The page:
Non-Utilitarian Metrics

My new post at AITS was published this morning. After my usual wise-ass opening, I provide three examples of poor project management metrics and how they were presented, and conclude with a few summary principles for collecting actionable data and presenting it clearly. I’m pretty sure I can squeeze out a few more articles like this, but it would be great to have some input from other project managers and portfolio managers. Leave a comment here or at AITS, and share a story I can repeat. With attribution, of course.


More PM Lessons Learned From Wile E. Coyote

Wile E. Coyote & Road RunnerA few years ago, Josh Nankivel published a short, tongue-in-cheek essay about the project management lessons we could learn from Wile E. Coyote. I think most of us are familiar with the pathetic cartoon character, his fanatical pursuit of the Road Runner, and his perpetually cataclysmic failures. Josh posted several maxims that should resonate with anyone who spent a few Saturday mornings in front of the television. I thought it was an interesting place to get some inspiration, and the idea stayed with me.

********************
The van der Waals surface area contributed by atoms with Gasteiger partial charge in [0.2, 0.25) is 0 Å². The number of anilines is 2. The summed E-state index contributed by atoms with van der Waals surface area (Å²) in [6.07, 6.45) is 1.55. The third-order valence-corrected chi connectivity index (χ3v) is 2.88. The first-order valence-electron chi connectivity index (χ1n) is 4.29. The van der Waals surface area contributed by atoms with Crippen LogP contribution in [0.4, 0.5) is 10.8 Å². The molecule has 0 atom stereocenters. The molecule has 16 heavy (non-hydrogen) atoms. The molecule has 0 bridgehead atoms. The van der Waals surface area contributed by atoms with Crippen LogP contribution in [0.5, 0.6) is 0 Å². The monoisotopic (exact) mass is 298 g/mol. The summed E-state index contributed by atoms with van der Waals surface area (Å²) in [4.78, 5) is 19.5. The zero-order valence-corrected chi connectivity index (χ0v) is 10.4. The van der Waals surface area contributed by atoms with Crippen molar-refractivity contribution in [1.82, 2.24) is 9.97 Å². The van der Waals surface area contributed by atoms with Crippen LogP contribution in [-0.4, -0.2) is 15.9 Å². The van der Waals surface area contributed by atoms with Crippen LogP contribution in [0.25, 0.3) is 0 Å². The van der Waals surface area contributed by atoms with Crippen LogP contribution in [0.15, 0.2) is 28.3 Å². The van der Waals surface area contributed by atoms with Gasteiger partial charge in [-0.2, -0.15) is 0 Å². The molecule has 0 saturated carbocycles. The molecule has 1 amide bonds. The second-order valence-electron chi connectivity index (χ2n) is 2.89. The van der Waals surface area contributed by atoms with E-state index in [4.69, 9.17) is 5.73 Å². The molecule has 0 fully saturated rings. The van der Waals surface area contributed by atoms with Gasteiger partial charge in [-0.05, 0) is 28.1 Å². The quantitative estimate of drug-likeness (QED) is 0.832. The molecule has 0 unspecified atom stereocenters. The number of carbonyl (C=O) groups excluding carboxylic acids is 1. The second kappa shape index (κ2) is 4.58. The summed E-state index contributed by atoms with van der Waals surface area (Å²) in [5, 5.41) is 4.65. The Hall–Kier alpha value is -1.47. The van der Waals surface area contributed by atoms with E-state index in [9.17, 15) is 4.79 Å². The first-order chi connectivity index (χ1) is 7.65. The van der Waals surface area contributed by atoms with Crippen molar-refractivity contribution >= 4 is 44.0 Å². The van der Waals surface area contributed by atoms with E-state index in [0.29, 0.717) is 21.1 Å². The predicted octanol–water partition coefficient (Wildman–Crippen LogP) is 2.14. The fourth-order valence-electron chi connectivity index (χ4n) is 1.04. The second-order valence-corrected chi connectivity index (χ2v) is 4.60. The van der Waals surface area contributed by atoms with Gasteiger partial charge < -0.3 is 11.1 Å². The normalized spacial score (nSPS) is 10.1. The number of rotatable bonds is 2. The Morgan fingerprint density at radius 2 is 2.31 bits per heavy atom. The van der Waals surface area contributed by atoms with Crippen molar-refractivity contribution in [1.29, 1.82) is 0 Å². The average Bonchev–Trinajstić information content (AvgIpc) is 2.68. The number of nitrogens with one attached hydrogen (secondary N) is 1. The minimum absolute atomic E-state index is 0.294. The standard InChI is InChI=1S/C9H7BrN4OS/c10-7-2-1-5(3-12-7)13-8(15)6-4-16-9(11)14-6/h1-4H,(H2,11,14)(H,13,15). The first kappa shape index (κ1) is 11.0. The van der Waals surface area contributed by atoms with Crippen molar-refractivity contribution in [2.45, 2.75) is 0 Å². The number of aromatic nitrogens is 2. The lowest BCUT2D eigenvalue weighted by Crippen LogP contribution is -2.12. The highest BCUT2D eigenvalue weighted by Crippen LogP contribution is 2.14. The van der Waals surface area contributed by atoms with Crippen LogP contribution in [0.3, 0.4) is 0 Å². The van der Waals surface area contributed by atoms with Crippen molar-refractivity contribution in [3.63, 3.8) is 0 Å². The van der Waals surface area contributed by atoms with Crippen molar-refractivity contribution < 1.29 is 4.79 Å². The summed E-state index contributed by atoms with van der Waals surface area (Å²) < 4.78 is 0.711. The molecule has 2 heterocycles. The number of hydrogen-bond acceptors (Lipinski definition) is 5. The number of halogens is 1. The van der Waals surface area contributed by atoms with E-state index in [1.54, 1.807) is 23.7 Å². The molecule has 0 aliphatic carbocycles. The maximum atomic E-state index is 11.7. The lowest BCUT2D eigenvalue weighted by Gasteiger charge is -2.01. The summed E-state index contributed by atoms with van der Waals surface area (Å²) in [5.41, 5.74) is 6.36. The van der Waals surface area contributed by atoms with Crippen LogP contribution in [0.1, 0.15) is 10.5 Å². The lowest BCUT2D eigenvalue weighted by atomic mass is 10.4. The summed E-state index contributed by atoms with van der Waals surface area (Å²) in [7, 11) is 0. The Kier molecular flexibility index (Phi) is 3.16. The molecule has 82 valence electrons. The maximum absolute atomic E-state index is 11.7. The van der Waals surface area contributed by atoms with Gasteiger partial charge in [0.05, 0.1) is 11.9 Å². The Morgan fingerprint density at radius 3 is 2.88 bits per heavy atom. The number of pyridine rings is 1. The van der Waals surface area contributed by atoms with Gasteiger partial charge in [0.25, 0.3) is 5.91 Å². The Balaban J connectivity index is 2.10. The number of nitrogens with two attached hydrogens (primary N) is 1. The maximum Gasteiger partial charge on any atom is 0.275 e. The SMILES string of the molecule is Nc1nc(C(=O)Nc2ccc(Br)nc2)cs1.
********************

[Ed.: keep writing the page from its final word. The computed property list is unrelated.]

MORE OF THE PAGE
“A fanatic is one who redoubles his effort when he has forgotten his aim.” – George Santayana

So, with a tip of the hat to Josh, the late Chuck Jones, and Carnivorous Vulgaris himself, here are a few observations made across far too many of my Saturday mornings:

  • Innovation requires you to do things you don’t really understand.
  • There are usually excellent reasons why some things have never been done before.
  • Failure does not respect confidence.
  • When operating near a cliff, avoid stretch goals.
  • It’s safer to fly than it is to land. Corollary: Navigation matters, a lot.
  • Business cards are not particularly objective.
  • Acme Tornado KitA good vendor should be treasured, and a bad vendor should be discarded.
  • Persistence is only admirable briefly. Before you can learn from your failures, you have to acknowledge them.
  • Complicated solutions have more ways to fail.
  • If you won’t read the instructions, at least read the warnings.
  • Don’t use a prototype in production.
  • The faster your target moves, the less chance you have of hitting it.
  • You don’t have to build a restaurant in order to have lunch.
  • There’s no safe way to operate an anvil near a cliff. Corollary: Everything falls faster than an anvil.
  • You don’t actually start to fall until you realize you’ve walked off the cliff.
  • Before you inspect the dynamite, remember to disconnect the wires.

And from the Road Runner:

  • Vegetarians don’t have to chase their food.
  • Follow your nature.
  • Stay on the road.
  • A short, simple vocabulary communicates more effectively (beep, beep!).

All images copyright Warner Brothers Entertainment, Inc.